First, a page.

KODAK, Tenn. (WVLT) --Cars and speed.
Whether you're driving down I-40 or watching your favorite NASCAR legend, going fast is in our blood.
East Tennessee's racing hero, Trevor Bayne, caught the racing fever early at Dumplin Valley Raceway.
On Saturday's from March until October, you'll find the sport's next generation of racers competing at the track--hoping it puts them on the fact track to fame.
"Maybe try to get into NASCAR," 10-year old go-kart racer Zach Sise said.
His older brother Trevor, 15, has similar thoughts.
"I would like to see this (go-kart racing) take me to a race car. Take that next step. You think about it (NASCAR) a lot."
One of the younger drivers at the track is 7-year old Eli Beets. In 2010 he won 20 races. This season, he already has four more wins added to his resume.
"We didn't realize he would be so active racing. It happened really quick for him," Eli's mom, Linda Beets, said.
"He's head strong with what he wants to do. He makes no bones about it and if he changes his mind, I'm sure we'll switch gears, but right now this is his baby."
Many of these kids share the same story. What started out as recreational racing, accelerated into a full-time passion.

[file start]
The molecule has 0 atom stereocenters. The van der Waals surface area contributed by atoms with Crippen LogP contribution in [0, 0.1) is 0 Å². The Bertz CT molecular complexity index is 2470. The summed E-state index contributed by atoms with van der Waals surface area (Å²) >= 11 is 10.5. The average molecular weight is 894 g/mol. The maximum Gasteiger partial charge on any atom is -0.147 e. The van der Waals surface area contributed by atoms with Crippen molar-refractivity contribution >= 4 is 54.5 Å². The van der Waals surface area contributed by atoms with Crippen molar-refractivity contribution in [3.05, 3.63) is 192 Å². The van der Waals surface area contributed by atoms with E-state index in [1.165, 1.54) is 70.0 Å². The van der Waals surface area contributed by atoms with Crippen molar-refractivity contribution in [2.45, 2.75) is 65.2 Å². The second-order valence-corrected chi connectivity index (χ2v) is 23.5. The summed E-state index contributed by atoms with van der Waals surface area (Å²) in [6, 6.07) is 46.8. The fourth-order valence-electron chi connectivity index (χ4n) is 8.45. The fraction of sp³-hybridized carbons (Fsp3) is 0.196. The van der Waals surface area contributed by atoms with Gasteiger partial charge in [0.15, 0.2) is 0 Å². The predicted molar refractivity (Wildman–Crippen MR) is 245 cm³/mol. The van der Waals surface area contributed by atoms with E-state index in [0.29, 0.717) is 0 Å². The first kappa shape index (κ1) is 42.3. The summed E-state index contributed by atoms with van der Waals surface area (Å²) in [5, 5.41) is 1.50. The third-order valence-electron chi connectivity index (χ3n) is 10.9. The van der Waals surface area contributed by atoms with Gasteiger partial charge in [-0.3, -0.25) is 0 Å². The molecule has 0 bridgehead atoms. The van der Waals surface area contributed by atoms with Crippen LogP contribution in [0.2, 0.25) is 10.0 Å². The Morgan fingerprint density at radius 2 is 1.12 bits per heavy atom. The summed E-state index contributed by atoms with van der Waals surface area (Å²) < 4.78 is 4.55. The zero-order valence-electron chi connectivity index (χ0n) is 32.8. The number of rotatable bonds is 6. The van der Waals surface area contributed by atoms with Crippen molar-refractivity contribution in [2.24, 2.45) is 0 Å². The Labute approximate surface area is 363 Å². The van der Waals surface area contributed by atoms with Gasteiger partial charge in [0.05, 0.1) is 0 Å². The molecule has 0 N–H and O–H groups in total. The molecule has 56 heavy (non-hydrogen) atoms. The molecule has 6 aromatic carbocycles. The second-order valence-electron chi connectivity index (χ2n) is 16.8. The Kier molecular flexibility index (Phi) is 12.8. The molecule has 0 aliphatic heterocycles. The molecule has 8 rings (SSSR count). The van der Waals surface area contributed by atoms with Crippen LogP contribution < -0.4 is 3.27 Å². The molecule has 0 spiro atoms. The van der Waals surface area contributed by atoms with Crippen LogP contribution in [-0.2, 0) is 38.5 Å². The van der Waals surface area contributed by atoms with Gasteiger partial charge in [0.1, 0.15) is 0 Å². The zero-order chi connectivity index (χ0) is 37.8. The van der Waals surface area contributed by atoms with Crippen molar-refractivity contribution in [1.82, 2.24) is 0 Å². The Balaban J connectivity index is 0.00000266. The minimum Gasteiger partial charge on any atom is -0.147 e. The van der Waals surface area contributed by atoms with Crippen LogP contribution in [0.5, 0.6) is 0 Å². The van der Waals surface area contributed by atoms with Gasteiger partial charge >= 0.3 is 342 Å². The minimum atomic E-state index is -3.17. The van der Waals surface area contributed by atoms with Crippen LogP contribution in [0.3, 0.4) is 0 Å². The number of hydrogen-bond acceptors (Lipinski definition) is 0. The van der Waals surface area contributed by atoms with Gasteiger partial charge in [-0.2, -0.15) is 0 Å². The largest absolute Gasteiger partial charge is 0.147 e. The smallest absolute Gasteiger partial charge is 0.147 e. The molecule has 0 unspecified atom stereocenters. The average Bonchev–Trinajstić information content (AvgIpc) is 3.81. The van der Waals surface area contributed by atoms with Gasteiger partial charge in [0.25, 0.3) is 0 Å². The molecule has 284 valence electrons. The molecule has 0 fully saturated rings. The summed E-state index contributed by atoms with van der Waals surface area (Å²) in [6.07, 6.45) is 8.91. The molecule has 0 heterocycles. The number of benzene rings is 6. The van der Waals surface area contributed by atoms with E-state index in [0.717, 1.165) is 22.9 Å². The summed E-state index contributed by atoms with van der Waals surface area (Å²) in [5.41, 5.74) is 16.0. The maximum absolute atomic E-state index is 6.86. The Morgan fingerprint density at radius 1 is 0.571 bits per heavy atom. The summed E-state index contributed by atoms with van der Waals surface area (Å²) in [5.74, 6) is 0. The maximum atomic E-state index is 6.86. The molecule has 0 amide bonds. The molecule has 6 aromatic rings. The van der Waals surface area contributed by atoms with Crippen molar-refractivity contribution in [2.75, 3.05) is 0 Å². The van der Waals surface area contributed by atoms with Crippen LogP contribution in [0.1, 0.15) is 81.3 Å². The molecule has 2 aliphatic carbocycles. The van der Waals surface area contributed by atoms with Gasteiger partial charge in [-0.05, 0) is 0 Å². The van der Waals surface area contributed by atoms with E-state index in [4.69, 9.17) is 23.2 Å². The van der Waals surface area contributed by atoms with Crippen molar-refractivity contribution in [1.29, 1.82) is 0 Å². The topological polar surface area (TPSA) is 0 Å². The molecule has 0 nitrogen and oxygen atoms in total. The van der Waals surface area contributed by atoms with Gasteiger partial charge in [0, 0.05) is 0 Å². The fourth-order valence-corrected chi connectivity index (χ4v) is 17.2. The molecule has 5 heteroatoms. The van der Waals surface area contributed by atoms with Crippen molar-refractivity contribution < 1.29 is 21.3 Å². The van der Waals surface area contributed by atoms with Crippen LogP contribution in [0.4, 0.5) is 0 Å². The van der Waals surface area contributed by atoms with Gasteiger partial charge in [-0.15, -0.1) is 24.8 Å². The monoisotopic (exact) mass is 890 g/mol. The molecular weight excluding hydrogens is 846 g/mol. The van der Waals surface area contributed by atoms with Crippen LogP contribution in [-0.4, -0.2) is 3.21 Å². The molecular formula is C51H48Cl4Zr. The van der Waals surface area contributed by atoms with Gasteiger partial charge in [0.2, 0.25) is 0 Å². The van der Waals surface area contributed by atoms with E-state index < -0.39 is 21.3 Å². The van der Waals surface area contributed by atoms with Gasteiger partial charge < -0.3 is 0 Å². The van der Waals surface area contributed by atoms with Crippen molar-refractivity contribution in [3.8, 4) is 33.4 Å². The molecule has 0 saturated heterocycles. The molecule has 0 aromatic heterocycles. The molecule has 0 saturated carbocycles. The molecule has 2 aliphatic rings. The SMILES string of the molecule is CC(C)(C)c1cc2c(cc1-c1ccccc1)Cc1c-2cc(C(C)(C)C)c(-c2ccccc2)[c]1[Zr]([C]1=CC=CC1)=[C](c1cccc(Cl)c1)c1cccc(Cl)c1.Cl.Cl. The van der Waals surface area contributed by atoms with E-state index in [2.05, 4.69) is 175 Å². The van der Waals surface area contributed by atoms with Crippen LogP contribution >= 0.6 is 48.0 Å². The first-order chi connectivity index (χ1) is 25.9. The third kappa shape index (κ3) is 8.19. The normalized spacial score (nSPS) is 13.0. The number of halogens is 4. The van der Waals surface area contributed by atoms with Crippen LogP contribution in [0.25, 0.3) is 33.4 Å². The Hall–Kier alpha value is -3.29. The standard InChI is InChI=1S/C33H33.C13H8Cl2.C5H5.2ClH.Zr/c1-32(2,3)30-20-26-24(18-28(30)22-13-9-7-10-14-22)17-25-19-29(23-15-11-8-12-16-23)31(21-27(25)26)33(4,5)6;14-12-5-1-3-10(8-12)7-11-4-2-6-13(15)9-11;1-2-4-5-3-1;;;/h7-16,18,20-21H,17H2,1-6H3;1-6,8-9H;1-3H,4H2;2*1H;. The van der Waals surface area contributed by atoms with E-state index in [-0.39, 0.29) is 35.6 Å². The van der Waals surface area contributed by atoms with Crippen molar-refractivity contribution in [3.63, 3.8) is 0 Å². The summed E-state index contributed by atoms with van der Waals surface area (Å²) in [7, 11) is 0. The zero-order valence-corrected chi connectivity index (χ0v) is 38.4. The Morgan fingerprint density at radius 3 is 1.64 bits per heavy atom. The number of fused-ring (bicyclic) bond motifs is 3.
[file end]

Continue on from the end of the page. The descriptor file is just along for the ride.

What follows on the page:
Calvin Sise, Trevor and Zach's dad, says getting ready for the races has turned into a non-stop activity.
"It's gotten to be pretty intense for us. We pretty much live in the garage thru the week."
But with this commitment, comes a price.
"I miss out on alot of stuff. Like church stuff," explains Trevor Sise. "I don't get to hang out with my friends like a lot of people do, but I would rather be here than anyplace."
With an average speed of 65 miles an hour, these aren't your average go-karts, and the racing isn't your average investment either.
Tires can run up to five-hundred dollars a set., while brand-new engines can cost another $1,500 apiece.
Steve Horner, owner of Dumplin Valley Raceway, says a "race-ready" go-kart runs $5,000 to $6,000.
"Like any other sport, it's a financial thing. You have to have the money. The kid has to have talent, but it takes a lot of money to go fast," Calvin Sise said.
To help with the finances, teams at the track try to secure sponsorship.
"You have to have support to pay for all of this. It's really expensive, but it's worth it in the long run to get you down the road in your career," Trevor Sise said.
The most (financially) serious race teams will invest anywhere from $75,000 to $100,000 a season to race their go-karts; however, this much of an financial venture is uncommon for most of the go-kart teams in the area.